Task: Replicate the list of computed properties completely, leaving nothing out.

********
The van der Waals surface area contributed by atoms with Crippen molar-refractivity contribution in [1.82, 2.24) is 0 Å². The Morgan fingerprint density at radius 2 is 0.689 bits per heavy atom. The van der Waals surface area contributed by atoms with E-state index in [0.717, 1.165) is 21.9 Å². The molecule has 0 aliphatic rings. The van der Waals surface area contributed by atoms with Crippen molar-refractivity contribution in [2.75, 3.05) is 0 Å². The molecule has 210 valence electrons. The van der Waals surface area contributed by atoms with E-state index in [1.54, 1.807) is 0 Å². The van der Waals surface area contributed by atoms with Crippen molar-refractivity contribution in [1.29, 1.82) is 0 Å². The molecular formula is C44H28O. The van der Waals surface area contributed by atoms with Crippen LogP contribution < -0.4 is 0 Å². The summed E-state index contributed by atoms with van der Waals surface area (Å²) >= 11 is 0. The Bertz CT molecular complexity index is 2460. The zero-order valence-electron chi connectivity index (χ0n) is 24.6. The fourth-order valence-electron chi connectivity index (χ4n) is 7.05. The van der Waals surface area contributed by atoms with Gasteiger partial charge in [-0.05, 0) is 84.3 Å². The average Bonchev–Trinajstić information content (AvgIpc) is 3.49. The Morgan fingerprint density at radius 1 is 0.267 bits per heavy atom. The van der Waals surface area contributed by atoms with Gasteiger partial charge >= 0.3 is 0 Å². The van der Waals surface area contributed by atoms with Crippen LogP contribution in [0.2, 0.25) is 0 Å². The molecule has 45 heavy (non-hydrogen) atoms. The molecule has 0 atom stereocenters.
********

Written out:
The van der Waals surface area contributed by atoms with Crippen molar-refractivity contribution in [1.82, 2.24) is 0 Å². The Morgan fingerprint density at radius 2 is 0.689 bits per heavy atom. The van der Waals surface area contributed by atoms with E-state index in [0.717, 1.165) is 21.9 Å². The molecule has 0 aliphatic rings. The van der Waals surface area contributed by atoms with Crippen molar-refractivity contribution in [2.75, 3.05) is 0 Å². The molecule has 210 valence electrons. The van der Waals surface area contributed by atoms with E-state index in [1.54, 1.807) is 0 Å². The van der Waals surface area contributed by atoms with Crippen molar-refractivity contribution in [1.29, 1.82) is 0 Å². The molecular formula is C44H28O. The van der Waals surface area contributed by atoms with Crippen LogP contribution < -0.4 is 0 Å². The summed E-state index contributed by atoms with van der Waals surface area (Å²) >= 11 is 0. The Bertz CT molecular complexity index is 2460. The zero-order valence-electron chi connectivity index (χ0n) is 24.6. The fourth-order valence-electron chi connectivity index (χ4n) is 7.05. The van der Waals surface area contributed by atoms with Gasteiger partial charge in [-0.05, 0) is 84.3 Å². The average Bonchev–Trinajstić information content (AvgIpc) is 3.49. The Morgan fingerprint density at radius 1 is 0.267 bits per heavy atom. The van der Waals surface area contributed by atoms with Gasteiger partial charge >= 0.3 is 0 Å². The van der Waals surface area contributed by atoms with Crippen LogP contribution in [0.2, 0.25) is 0 Å². The molecule has 45 heavy (non-hydrogen) atoms. The molecule has 0 atom stereocenters.